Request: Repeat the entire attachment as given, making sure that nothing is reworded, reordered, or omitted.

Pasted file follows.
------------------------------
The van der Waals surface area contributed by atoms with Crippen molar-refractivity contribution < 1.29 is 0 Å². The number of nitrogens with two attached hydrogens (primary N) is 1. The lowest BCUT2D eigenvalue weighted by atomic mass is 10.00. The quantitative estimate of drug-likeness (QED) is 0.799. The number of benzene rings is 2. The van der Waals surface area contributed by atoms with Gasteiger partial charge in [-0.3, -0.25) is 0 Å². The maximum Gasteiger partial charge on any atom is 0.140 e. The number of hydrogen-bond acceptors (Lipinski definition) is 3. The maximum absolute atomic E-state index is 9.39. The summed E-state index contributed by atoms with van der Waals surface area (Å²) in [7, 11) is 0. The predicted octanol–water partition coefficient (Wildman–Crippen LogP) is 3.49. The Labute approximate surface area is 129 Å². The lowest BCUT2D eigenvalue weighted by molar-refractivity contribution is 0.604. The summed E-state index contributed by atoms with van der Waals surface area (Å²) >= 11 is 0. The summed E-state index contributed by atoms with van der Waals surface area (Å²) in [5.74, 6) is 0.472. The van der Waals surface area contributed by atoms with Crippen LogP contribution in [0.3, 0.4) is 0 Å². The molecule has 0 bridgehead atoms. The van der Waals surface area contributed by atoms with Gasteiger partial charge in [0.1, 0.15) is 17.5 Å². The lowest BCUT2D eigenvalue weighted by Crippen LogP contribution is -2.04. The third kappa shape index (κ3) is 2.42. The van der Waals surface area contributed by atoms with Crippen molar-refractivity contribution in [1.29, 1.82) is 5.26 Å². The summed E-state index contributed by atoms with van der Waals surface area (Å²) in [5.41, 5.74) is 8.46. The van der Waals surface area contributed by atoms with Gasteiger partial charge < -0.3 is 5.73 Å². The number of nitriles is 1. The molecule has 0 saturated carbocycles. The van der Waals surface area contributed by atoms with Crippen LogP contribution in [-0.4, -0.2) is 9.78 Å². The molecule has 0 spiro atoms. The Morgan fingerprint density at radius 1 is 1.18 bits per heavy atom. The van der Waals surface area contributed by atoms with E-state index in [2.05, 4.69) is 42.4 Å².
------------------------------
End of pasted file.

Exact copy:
The van der Waals surface area contributed by atoms with Crippen molar-refractivity contribution < 1.29 is 0 Å². The number of nitrogens with two attached hydrogens (primary N) is 1. The lowest BCUT2D eigenvalue weighted by atomic mass is 10.00. The quantitative estimate of drug-likeness (QED) is 0.799. The number of benzene rings is 2. The van der Waals surface area contributed by atoms with Gasteiger partial charge in [-0.3, -0.25) is 0 Å². The maximum Gasteiger partial charge on any atom is 0.140 e. The number of hydrogen-bond acceptors (Lipinski definition) is 3. The maximum absolute atomic E-state index is 9.39. The summed E-state index contributed by atoms with van der Waals surface area (Å²) in [7, 11) is 0. The predicted octanol–water partition coefficient (Wildman–Crippen LogP) is 3.49. The Labute approximate surface area is 129 Å². The lowest BCUT2D eigenvalue weighted by molar-refractivity contribution is 0.604. The summed E-state index contributed by atoms with van der Waals surface area (Å²) >= 11 is 0. The summed E-state index contributed by atoms with van der Waals surface area (Å²) in [5.74, 6) is 0.472. The van der Waals surface area contributed by atoms with Crippen LogP contribution in [0.3, 0.4) is 0 Å². The molecule has 0 bridgehead atoms. The van der Waals surface area contributed by atoms with Gasteiger partial charge in [0.1, 0.15) is 17.5 Å². The lowest BCUT2D eigenvalue weighted by Crippen LogP contribution is -2.04. The third kappa shape index (κ3) is 2.42. The van der Waals surface area contributed by atoms with Crippen molar-refractivity contribution in [1.29, 1.82) is 5.26 Å². The summed E-state index contributed by atoms with van der Waals surface area (Å²) in [5.41, 5.74) is 8.46. The van der Waals surface area contributed by atoms with Gasteiger partial charge < -0.3 is 5.73 Å². The number of nitriles is 1. The molecule has 0 saturated carbocycles. The van der Waals surface area contributed by atoms with Crippen LogP contribution in [-0.4, -0.2) is 9.78 Å². The molecule has 0 spiro atoms. The Morgan fingerprint density at radius 1 is 1.18 bits per heavy atom. The van der Waals surface area contributed by atoms with E-state index in [2.05, 4.69) is 42.4 Å².